Back in Beijing Leon takes us to a huge chinese department store, where you can buy almost all sorts of chinese items one can imagine, as some of our group have explicitly asked him for that. Afterwards he guides most of the group through the Temple of Heaven complex. I have been there already three days ago, so I decide to go into one of the Malls nearby our hotel instead.
As I have not eaten almost anything yet for the whole day, I am really hungry. In the food court of the Mall I am facing lots of food stalls where, like all over Asia, food is freshly cooked right in front of the client. I only want to eat a snack as Leon will take us for a Beijing Duck dinner tonight. None of the staff at the food stalls speaks a word of English. When I point on some self made Wontons which will be served in a soup, the lady in front of me starts to gesticulate eagerly. After a while I understand that I have to pay first at the main counter next to the entrance area before I can order my food. The cashier there only speaks chinese either. For about five to ten minutes I am struggling to explain her what I want, but she doesn’t seem to understand me. Eventually she pulls out a sign with detailed instructions in English, so that I can finally upload money on a plastic card, pay and get my food. The Wontons are prepared in front of me. Each one of them is handmade and boiled in hot water before I get it served in a broth. They are absolutely delicious and the perfect snack in between.
At 7 P.M. I meet my group again in the hotel lobby. We take a public bus to get to the restaurant. From the bus stop where we have to get off, we walk into a hutong. The streets are dark and we make several turns. Without a doubt, every non-native would get lost here within seconds. Eventually we reach a small local restaurant with a courtyard. Leon has reserved a private room with two tables for our group.
Before dinner we have the chance to take a look how they prepare the Duck. The Beijing Duck is then served to us in three parts: the roasted skin, the meat and a third part, which consists of skin and meat, are brought to our tables on seperate plates. Furthermore we get ultrathin pancakes, cucumber pieces, spring onions, bean sauce, sugar and garlic paste. Leon demonstrates us how chinese people would eat the Beijing Duck. All ingredients including the roasted skin and the meat are wrapped in the pancakes and eaten together. Additionally Leon has ordered further dishes per table; a vegetable dish with aubergines, chicken with peanuts, deep-fried pork and beef, which is cooked on a hot stone. The food is fantastic and more than plenty; it would have probably been enough to feed twice as many people as we are.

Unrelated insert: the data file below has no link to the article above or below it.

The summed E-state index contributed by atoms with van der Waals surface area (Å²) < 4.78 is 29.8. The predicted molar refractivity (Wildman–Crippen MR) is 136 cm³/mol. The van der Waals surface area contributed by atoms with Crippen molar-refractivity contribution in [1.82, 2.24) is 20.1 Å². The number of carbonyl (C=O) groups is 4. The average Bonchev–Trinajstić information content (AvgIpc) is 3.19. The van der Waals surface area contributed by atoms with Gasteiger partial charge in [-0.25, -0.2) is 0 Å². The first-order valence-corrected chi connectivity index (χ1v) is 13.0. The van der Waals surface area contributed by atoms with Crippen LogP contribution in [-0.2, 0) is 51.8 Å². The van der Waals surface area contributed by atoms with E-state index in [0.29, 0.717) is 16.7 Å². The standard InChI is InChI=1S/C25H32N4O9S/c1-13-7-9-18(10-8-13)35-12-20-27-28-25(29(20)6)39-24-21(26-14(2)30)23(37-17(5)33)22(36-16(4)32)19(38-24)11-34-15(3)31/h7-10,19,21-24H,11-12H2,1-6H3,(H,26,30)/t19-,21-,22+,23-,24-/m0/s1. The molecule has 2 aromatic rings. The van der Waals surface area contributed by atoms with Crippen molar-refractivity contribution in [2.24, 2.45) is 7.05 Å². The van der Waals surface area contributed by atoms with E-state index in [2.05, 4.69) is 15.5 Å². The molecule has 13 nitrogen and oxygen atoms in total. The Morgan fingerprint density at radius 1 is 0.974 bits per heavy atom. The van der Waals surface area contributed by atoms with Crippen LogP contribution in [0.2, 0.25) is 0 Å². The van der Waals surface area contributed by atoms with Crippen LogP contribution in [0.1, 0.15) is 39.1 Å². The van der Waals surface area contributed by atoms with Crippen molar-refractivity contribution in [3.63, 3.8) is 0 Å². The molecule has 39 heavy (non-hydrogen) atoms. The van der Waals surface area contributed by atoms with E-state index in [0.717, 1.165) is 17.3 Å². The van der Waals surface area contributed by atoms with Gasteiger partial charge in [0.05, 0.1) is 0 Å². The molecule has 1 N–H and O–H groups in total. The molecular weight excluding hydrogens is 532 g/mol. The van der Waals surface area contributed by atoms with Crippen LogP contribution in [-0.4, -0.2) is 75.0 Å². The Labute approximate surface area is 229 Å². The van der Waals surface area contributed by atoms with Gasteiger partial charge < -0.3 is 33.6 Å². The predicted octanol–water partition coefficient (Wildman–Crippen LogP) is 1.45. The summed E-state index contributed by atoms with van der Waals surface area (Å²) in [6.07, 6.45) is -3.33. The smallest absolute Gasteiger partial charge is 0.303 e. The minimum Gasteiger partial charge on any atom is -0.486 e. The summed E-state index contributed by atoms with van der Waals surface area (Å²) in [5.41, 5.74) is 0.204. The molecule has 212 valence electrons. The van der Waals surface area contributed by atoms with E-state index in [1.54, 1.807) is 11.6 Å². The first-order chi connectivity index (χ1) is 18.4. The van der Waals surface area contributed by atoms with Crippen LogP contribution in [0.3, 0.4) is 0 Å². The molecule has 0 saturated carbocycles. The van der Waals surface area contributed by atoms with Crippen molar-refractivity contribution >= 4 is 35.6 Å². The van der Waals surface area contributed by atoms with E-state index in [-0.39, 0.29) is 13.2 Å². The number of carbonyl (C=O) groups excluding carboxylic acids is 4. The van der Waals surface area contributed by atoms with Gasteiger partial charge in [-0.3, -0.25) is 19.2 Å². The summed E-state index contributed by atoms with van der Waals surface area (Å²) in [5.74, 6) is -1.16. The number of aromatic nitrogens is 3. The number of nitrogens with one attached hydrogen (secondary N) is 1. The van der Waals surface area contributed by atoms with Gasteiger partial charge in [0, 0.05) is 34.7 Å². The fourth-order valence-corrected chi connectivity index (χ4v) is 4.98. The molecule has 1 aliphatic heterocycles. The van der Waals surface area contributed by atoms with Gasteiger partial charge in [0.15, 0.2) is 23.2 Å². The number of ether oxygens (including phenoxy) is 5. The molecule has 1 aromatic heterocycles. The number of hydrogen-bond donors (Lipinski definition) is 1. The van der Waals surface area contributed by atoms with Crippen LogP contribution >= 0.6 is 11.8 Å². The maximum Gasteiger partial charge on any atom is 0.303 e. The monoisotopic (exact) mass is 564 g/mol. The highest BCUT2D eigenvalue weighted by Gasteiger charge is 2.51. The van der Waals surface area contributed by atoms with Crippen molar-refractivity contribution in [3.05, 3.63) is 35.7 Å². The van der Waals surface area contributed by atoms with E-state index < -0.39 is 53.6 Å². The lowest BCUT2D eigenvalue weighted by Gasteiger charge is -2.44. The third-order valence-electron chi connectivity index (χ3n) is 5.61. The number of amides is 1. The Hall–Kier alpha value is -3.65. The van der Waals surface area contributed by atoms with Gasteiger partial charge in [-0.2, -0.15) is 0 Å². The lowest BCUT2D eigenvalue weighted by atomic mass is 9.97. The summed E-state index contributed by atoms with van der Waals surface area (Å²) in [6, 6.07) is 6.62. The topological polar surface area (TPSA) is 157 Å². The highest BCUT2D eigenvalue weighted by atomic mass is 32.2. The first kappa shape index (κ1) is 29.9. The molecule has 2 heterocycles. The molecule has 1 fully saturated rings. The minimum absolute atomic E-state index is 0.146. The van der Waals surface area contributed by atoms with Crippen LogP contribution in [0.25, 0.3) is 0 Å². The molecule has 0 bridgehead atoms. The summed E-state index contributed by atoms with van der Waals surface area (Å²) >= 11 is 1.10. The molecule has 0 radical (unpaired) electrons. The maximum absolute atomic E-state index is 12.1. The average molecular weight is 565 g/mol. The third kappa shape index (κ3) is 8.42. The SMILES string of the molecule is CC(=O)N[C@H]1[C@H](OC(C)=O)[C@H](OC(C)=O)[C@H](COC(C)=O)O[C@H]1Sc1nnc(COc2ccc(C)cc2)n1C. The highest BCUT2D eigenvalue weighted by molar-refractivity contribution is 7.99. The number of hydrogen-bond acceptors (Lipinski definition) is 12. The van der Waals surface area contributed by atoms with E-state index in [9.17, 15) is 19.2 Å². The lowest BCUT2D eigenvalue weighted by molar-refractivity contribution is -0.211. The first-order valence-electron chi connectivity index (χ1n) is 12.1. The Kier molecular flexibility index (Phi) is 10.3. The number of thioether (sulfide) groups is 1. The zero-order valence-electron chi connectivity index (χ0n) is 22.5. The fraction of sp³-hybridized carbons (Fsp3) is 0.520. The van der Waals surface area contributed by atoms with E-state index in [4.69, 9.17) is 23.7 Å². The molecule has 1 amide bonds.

On the way back from the bus stop to our hotel Leon shows us a place where he intends to have breakfast tomorrow morning and he invites us to join him before we’ll head off to the Tiananmen Square and the Forbidden City.
After saying goodnight to my travelmates I take a seat in the internet corner of the hotel lobby to write a few emails. As the battery of my laptop is almost flat, I ask a lady who sits next to the power outlets if I may take a seat on her table. She is just struggling with her G-Mail-Account and asks me if I am facing the same problem, but as I am using a different provider, mine works fine. Soon we get into conversation. Her name is Jane and she is from Boston. She has come to Beijing together with her son who is on a concert tour together with his youth orchestra, giving a few concerts in and around Beijing. Jane and I find out that it is our first visit in Beijing, but that we have both been to Tibet before. She has flown into Lhasa together with her daughter a few years ago, hired a private guide and a driver. They spent a few days in Lhasa and took a a full day excursion to the Ganden Monastery, one out of the three most important monasteries of the tibetan Buddhism which is located 50 kilometres east of Lhasa. Jane and I have a good talk and a few minutes turn into one and a half hours, so that it is quite late when I eventually fall into my hotel bed.
Unfortunately I had forgotten my camera when we went to the Beijing Duck dinner, so that I don’t have any photos of that evening.
Have you ever been to the Great Wall? Which section did you visit?